I have the circuit below and I have to calculate complex current i1using thevenin equivalent circuit method:

I tried to follow the rules and open the terminal AB across the resistor: enter image description here

I want to ask if this is a correct way to convert the circuit to thevenin. Also I am not sure is capacitor's reactance -4iis same as -4j or 4, 90 degree ?

Then The voltage across AB terminal would be equal to voltage across the capacitor? Is it ok to in this case see the voltage source as a short?

  • \$\begingroup\$ In addition to thinking about Thevenin equivalent circuits, you might also want to think about how the superposition principle applies to this problem. \$\endgroup\$
    – The Photon
    Jul 2, 2012 at 23:17
  • \$\begingroup\$ Yeah but this is an exam example and in exam it should be solved by the way teachers wants it :P \$\endgroup\$
    – Sean87
    Jul 2, 2012 at 23:20
  • \$\begingroup\$ Actually, superposition is very useful in finding Thevenin equivalents. \$\endgroup\$ Jul 3, 2012 at 1:38
  • \$\begingroup\$ In math i is commonly used to work with complex (imaginary) numbers. In electronics i has it's own very common meaning as current. That is why most electronics friendly/aware textbooks use j instead of i. They are exactly equivalent, just pick one and use that throughout. You're in electronics, so pick j. A capacitor is represented by \$\frac{1}{j\omega C}\$ which is equal to \$\frac{-j}{\omega C}\$ \$\endgroup\$
    – jippie
    Jul 3, 2012 at 7:07
  • \$\begingroup\$ What I meant to write with the -j is: -90 degrees relates to -j \$\endgroup\$
    – jippie
    Jul 3, 2012 at 7:24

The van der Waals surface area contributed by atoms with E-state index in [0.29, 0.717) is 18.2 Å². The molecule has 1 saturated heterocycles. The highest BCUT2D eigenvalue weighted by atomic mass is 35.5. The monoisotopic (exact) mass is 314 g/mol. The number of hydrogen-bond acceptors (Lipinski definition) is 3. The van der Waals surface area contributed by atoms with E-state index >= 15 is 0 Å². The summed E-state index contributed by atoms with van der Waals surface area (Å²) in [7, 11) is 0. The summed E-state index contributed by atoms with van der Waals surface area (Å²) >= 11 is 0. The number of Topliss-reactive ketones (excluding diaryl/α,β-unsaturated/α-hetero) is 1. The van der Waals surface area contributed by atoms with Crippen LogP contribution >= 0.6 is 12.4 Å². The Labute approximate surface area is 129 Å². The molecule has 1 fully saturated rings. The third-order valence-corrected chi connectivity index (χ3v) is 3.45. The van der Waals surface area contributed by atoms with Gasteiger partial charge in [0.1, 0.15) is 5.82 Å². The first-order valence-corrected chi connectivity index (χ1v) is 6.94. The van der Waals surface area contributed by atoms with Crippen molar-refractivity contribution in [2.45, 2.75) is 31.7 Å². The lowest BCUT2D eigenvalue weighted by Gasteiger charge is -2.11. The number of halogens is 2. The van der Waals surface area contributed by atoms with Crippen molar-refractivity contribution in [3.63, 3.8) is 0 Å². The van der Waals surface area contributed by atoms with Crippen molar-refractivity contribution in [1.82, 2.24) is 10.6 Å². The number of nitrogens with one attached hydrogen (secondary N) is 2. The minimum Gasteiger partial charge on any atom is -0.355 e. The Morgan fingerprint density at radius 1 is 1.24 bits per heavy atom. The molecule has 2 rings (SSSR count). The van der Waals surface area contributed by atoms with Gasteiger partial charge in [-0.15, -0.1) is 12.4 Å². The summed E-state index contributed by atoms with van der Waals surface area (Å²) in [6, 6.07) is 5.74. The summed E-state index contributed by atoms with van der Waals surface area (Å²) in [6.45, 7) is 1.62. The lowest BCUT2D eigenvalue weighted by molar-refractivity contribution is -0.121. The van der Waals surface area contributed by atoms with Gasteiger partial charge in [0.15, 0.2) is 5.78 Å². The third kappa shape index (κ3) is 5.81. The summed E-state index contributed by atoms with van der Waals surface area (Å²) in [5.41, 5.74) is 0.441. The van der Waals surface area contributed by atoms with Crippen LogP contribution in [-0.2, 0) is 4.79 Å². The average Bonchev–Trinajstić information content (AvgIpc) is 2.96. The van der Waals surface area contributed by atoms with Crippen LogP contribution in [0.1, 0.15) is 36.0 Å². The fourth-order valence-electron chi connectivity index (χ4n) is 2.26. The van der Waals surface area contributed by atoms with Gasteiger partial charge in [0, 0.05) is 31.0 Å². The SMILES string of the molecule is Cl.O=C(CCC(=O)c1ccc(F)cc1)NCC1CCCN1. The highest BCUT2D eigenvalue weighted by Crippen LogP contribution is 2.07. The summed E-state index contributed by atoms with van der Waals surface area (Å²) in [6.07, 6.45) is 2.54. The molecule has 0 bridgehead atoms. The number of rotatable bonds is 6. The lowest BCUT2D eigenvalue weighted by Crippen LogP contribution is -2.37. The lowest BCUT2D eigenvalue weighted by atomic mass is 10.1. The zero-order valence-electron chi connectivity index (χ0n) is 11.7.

1 Answer 1


The Thevenin voltage looking into the terminals A & B can be found by inspection using superposition.

\$V_{th} = (-j2A) \cdot (-j4\Omega) + j4V \$

The first term is found by zeroing the voltage source on the right and the second term is found by zeroing the current source on the left.

The Thevenin impedance is easy too; simply zero both sources to get:

\$ Z_{th} = -j4 \Omega\$

The current is then found to be:

\$I_{resistor} = \dfrac{V_{th}}{Z_{th} + 8 \Omega}\$

I highly recommend reviewing the late Dr. Leach's notes on using superposition. I've taught it this way for years. If you practice using superposition, you will amaze your friends and professors alike by solving many circuits by inspection.

  • \$\begingroup\$ Thanks, Shouldn't we OPEN the current source instead of shorting it for finding \$Z_{th}\$ ? \$\endgroup\$
    – Sean87
    Jul 3, 2012 at 8:19
  • \$\begingroup\$ Also can you tell me please if the arrow in the current source was upside down we would Substract it with voltage source instead of summing? \$\endgroup\$
    – Sean87
    Jul 3, 2012 at 8:28
  • \$\begingroup\$ We zeroed each and then both sources. A current source with zero current is open. A voltage source with zero voltage is shorted. And yes, the direction of the arrow matters. Reversing the arrow changes the sign of the voltage across the capacitor due to the current source. \$\endgroup\$ Jul 3, 2012 at 11:00
  • \$\begingroup\$ You're welcome! I just took another look at your schematic and I notice you have I1 and i1 where i1 is the current through the resistor. However, when I do AC problems, I always use a capital variable and lower case subscript so I'm going to edit my answer so that it's clear which current I'm solving for. \$\endgroup\$ Jul 3, 2012 at 11:36

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